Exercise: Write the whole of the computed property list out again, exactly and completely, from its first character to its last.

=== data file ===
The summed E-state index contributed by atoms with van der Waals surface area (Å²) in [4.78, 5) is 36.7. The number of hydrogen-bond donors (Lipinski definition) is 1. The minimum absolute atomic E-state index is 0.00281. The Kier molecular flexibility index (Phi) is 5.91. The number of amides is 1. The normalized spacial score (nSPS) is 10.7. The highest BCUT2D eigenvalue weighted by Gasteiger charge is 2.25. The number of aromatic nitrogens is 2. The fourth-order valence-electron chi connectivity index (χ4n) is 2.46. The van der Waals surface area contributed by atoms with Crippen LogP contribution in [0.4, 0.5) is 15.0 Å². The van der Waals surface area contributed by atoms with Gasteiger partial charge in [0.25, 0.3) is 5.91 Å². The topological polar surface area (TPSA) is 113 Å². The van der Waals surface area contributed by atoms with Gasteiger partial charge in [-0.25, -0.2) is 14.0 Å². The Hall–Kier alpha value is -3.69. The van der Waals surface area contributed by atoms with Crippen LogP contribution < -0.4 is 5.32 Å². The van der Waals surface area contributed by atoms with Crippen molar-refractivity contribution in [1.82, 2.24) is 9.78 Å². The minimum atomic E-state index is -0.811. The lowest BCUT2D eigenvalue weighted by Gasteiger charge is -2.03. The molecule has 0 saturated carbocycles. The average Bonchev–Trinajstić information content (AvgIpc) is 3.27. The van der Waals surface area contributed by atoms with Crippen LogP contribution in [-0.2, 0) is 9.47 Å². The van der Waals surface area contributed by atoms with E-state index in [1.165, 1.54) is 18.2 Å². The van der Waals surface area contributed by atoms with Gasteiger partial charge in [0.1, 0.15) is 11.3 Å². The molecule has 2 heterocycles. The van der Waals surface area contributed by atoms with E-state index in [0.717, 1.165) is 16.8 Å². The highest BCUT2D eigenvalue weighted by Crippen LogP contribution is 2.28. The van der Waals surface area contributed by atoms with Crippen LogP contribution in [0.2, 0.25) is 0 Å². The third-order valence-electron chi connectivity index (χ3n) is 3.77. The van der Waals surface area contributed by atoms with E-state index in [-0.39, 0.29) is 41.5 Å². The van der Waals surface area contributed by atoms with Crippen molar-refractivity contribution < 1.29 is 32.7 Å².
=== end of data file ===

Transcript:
The summed E-state index contributed by atoms with van der Waals surface area (Å²) in [4.78, 5) is 36.7. The number of hydrogen-bond donors (Lipinski definition) is 1. The minimum absolute atomic E-state index is 0.00281. The Kier molecular flexibility index (Phi) is 5.91. The number of amides is 1. The normalized spacial score (nSPS) is 10.7. The highest BCUT2D eigenvalue weighted by Gasteiger charge is 2.25. The number of aromatic nitrogens is 2. The fourth-order valence-electron chi connectivity index (χ4n) is 2.46. The van der Waals surface area contributed by atoms with Crippen LogP contribution in [0.4, 0.5) is 15.0 Å². The van der Waals surface area contributed by atoms with Gasteiger partial charge in [0.25, 0.3) is 5.91 Å². The topological polar surface area (TPSA) is 113 Å². The van der Waals surface area contributed by atoms with Gasteiger partial charge in [-0.25, -0.2) is 14.0 Å². The Hall–Kier alpha value is -3.69. The van der Waals surface area contributed by atoms with Crippen LogP contribution < -0.4 is 5.32 Å². The van der Waals surface area contributed by atoms with Crippen molar-refractivity contribution in [1.82, 2.24) is 9.78 Å². The minimum atomic E-state index is -0.811. The lowest BCUT2D eigenvalue weighted by Gasteiger charge is -2.03. The molecule has 0 saturated carbocycles. The average Bonchev–Trinajstić information content (AvgIpc) is 3.27. The van der Waals surface area contributed by atoms with Crippen LogP contribution in [-0.2, 0) is 9.47 Å². The van der Waals surface area contributed by atoms with E-state index in [1.165, 1.54) is 18.2 Å². The van der Waals surface area contributed by atoms with Gasteiger partial charge in [0.1, 0.15) is 11.3 Å². The molecule has 2 heterocycles. The van der Waals surface area contributed by atoms with E-state index in [0.717, 1.165) is 16.8 Å². The highest BCUT2D eigenvalue weighted by Crippen LogP contribution is 2.28. The van der Waals surface area contributed by atoms with Crippen LogP contribution in [0.2, 0.25) is 0 Å². The third-order valence-electron chi connectivity index (χ3n) is 3.77. The van der Waals surface area contributed by atoms with E-state index in [-0.39, 0.29) is 41.5 Å². The van der Waals surface area contributed by atoms with Crippen molar-refractivity contribution < 1.29 is 32.7 Å².